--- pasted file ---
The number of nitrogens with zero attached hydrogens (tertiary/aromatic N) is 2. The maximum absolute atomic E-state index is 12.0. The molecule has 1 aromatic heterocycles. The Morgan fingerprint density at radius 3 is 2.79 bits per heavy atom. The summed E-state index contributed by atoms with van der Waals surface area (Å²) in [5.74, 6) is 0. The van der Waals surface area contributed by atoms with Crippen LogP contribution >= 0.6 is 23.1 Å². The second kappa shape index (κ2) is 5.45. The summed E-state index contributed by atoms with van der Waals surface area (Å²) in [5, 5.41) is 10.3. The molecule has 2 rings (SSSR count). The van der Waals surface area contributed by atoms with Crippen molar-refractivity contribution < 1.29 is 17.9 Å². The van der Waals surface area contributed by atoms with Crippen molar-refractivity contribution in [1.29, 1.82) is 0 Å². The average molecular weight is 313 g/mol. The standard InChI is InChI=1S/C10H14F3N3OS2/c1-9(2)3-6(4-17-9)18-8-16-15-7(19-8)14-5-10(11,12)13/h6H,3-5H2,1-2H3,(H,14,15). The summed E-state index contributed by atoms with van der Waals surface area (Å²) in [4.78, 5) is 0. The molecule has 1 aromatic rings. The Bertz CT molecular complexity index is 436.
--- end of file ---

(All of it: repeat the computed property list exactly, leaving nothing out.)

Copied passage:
The number of nitrogens with zero attached hydrogens (tertiary/aromatic N) is 2. The maximum absolute atomic E-state index is 12.0. The molecule has 1 aromatic heterocycles. The Morgan fingerprint density at radius 3 is 2.79 bits per heavy atom. The summed E-state index contributed by atoms with van der Waals surface area (Å²) in [5.74, 6) is 0. The van der Waals surface area contributed by atoms with Crippen LogP contribution >= 0.6 is 23.1 Å². The second kappa shape index (κ2) is 5.45. The summed E-state index contributed by atoms with van der Waals surface area (Å²) in [5, 5.41) is 10.3. The molecule has 2 rings (SSSR count). The van der Waals surface area contributed by atoms with Crippen molar-refractivity contribution < 1.29 is 17.9 Å². The van der Waals surface area contributed by atoms with Crippen molar-refractivity contribution in [1.29, 1.82) is 0 Å². The average molecular weight is 313 g/mol. The standard InChI is InChI=1S/C10H14F3N3OS2/c1-9(2)3-6(4-17-9)18-8-16-15-7(19-8)14-5-10(11,12)13/h6H,3-5H2,1-2H3,(H,14,15). The summed E-state index contributed by atoms with van der Waals surface area (Å²) in [4.78, 5) is 0. The molecule has 1 aromatic rings. The Bertz CT molecular complexity index is 436.